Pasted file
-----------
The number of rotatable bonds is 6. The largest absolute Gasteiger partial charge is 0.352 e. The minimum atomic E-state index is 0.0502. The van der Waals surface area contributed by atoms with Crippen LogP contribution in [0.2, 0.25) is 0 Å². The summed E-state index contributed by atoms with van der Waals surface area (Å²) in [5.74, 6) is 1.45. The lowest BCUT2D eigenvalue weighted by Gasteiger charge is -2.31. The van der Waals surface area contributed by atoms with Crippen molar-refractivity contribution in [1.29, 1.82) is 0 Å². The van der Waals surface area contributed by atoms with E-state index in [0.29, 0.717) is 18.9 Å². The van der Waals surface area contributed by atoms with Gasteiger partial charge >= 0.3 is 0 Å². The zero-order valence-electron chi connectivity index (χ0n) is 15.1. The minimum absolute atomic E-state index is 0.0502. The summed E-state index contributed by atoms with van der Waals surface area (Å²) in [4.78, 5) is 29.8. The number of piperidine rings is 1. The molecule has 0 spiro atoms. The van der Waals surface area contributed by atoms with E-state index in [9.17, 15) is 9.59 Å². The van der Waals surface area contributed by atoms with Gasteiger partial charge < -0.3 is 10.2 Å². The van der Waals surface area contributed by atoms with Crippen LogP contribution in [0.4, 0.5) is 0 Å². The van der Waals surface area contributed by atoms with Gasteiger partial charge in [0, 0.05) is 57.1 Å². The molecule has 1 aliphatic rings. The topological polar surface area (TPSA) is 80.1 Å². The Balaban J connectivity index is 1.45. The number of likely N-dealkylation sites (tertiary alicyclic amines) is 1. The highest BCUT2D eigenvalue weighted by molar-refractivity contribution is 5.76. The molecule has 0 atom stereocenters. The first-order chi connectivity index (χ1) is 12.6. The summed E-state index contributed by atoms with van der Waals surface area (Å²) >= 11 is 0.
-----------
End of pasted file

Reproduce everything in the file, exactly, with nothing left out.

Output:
The number of rotatable bonds is 6. The largest absolute Gasteiger partial charge is 0.352 e. The minimum atomic E-state index is 0.0502. The van der Waals surface area contributed by atoms with Crippen LogP contribution in [0.2, 0.25) is 0 Å². The summed E-state index contributed by atoms with van der Waals surface area (Å²) in [5.74, 6) is 1.45. The lowest BCUT2D eigenvalue weighted by Gasteiger charge is -2.31. The van der Waals surface area contributed by atoms with Crippen molar-refractivity contribution in [1.29, 1.82) is 0 Å². The van der Waals surface area contributed by atoms with E-state index in [0.29, 0.717) is 18.9 Å². The van der Waals surface area contributed by atoms with Gasteiger partial charge >= 0.3 is 0 Å². The zero-order valence-electron chi connectivity index (χ0n) is 15.1. The minimum absolute atomic E-state index is 0.0502. The summed E-state index contributed by atoms with van der Waals surface area (Å²) in [4.78, 5) is 29.8. The number of piperidine rings is 1. The molecule has 0 spiro atoms. The van der Waals surface area contributed by atoms with E-state index in [9.17, 15) is 9.59 Å². The van der Waals surface area contributed by atoms with Gasteiger partial charge < -0.3 is 10.2 Å². The van der Waals surface area contributed by atoms with Crippen LogP contribution in [0.4, 0.5) is 0 Å². The van der Waals surface area contributed by atoms with Gasteiger partial charge in [0, 0.05) is 57.1 Å². The molecule has 1 aliphatic rings. The topological polar surface area (TPSA) is 80.1 Å². The Balaban J connectivity index is 1.45. The number of likely N-dealkylation sites (tertiary alicyclic amines) is 1. The highest BCUT2D eigenvalue weighted by molar-refractivity contribution is 5.76. The molecule has 0 atom stereocenters. The first-order chi connectivity index (χ1) is 12.6. The summed E-state index contributed by atoms with van der Waals surface area (Å²) >= 11 is 0.